Saturday Science: Shamrock Science

The luck of the Irish is upon us! Monday is Saint Patrick’s Day, but we’re celebrating with some shamrock science today. This week’s Saturday Science, courtesy of Momma's Fun World, will have you in a green fizzy frenzy!

 

Materials:

  • 3 cups of baking soda

  • 1/2 cup hair conditioner (white will work best for coloring the mixture green)

  • 1 package of green Kool-Aid

  • Silicone shamrock mold pan (available at Amazon and other grocery stores/retailers)

  • Pipettes (or another type of dropper)

  • Mixing bowl

  • Baking tray or pan

 

Process:

  1. Mix the baking soda and hair conditioner together in a bowl.

  2. Add green Kool-Aid and stir until mixture is green.

  3. Pour mixture into silicone shamrock mold pan.

  4. Put mold pan in freezer and let freeze (overnight is best).  

  5. Once molds are frozen, remove each mold from pan and place on a baking tray or pan.

  6. Use pipettes to squeeze vinegar onto each shamrock mold.

  7. Watch the fizzing begin!

 

Results:

When you add drops of vinegar to your shamrock mold, what happens? It begins to fizz, which appears to be one chemical reaction. However, there are actually two reactions happening in quick succession.

 

First, the acetic acid (what makes vinegar taste sour) from the drops of vinegar reacts with sodium bicarbonate (a compound that's in baking soda) from your shamrock to form carbonic acid.

 

Because the carbonic acid is unstable, it then immediately falls apart into carbon dioxide and water. The bubbles you see from the reaction come from the carbon dioxide escaping the water. Carbon dioxide is heavier than air, so it flows almost like water when it overflows a container.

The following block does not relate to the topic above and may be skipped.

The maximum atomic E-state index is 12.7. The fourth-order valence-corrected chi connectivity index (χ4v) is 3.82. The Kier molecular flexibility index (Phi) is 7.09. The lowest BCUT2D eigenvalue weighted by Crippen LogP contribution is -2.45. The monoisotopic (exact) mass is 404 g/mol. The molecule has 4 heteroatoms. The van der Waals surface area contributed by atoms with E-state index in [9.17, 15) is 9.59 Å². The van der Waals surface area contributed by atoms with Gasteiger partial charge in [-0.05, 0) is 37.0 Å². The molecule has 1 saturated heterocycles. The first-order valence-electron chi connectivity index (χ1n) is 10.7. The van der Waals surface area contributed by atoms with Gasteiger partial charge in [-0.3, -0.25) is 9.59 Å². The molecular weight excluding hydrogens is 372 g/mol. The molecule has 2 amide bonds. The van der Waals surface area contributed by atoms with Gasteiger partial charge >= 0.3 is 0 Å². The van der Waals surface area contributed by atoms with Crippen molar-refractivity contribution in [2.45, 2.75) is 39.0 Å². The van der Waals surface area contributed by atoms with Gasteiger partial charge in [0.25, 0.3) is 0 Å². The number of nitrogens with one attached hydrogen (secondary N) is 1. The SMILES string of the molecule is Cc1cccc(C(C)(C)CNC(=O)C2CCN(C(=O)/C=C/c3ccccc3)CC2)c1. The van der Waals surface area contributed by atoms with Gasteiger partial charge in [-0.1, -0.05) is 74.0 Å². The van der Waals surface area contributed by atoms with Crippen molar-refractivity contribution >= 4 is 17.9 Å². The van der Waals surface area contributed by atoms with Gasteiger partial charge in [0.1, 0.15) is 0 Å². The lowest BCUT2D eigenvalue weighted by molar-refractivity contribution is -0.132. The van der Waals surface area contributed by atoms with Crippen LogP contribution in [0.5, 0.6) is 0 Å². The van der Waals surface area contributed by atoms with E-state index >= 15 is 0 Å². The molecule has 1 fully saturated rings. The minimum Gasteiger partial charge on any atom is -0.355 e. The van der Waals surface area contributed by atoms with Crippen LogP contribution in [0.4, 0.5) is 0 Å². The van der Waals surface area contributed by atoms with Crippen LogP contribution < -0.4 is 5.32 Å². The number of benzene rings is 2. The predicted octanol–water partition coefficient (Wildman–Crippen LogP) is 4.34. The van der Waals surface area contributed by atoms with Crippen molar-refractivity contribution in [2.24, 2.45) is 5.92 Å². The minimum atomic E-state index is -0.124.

After the fizzing is finished, a dilute solution of sodium acetate in water and your melted-looking shamrock are left behind.

 

Want more Saturday Science? See all of our at-home activities on the blog or on Pinterest.

Saturday Science: Dino Parfait

In many parts of the country, buried deep beneath the Earth’s surface, there are dinosaur fossils just waiting to be discovered! Do you know how deep paleontologists must dig to make a dino-mite discovery? In this week’s Saturday Science, we’ll show you how to create a delicious dino parfait to learn how dinosaurs became fossils and how paleontologists determine their age. The deeper you dig, the older the fossils. So let’s create a dino parfait and start diggin’!  

 

Materials

  • Small clear plastics cups

  • Spoons

  • Gummy candy dinosaurs (or other animal)  

  • Vanilla wafer cookie  

  • Fruit slices  

  • Raisins and/or M&Ms

  • Shredded coconut

  • Cookie decorating sprinkles

  • Whipped cream  

  • Grape jelly

  • Green, yellow and red food coloring

  • Paper and colored pencils

 

Process

  1. Split the whipped cream between two clear plastic cups. Use the food coloring to dye one cup of whipped cream yellow so that it represents sandy soil and the other red so that it represents clay.

  2. Use the food coloring to dye your shredded coconut green.

  3. Select a “fossil” from your gummy candy dinosaurs (or other animals). You may want to use scissors to cut apart the gummy candy or break up the cookies to show that most fossils do not survive intact.

  4. Build your dino parfait by adding a spoonful or two of the following ingredients into your plastic cup:

    1. Vanilla wafer cookie  – also known as hardened sediment

    2. A gummy candy dinosaurs (or other animal)  – also known as your buried fossil

    3. Fruit slices – also known as sediment layers

    4. Raisins and/or M&Ms – also known as rocks

    5. Grape jelly – also known as underground water

    6. Red whipped cream – also known as clay

    7. Yellow whipped cream – also known as sandy soil  

    8. Cookie decorating sprinkles – also known as surface dirt

    9. Green shredded coconut – also known as grass

 

Results

Use your paper and colored pencils to draw a picture of your cup and its layers. Each tasty treat represents a layer of what’s beneath our toes when we walk outdoors.

 

Can you tell which layer is the oldest? The deeper layers are the older layers of Earth’s surface, while the top layers are the more recent ones.

 

Can you see which layer your fossil is buried in? When dinosaurs became extinct some 65.5 million years ago, many of their bodies were fossilized between layers of mud and sand that eventually became sedimentary rock. Over time, more layers of rock, clay, water and soil formed on top of the fossilized dinosaurs.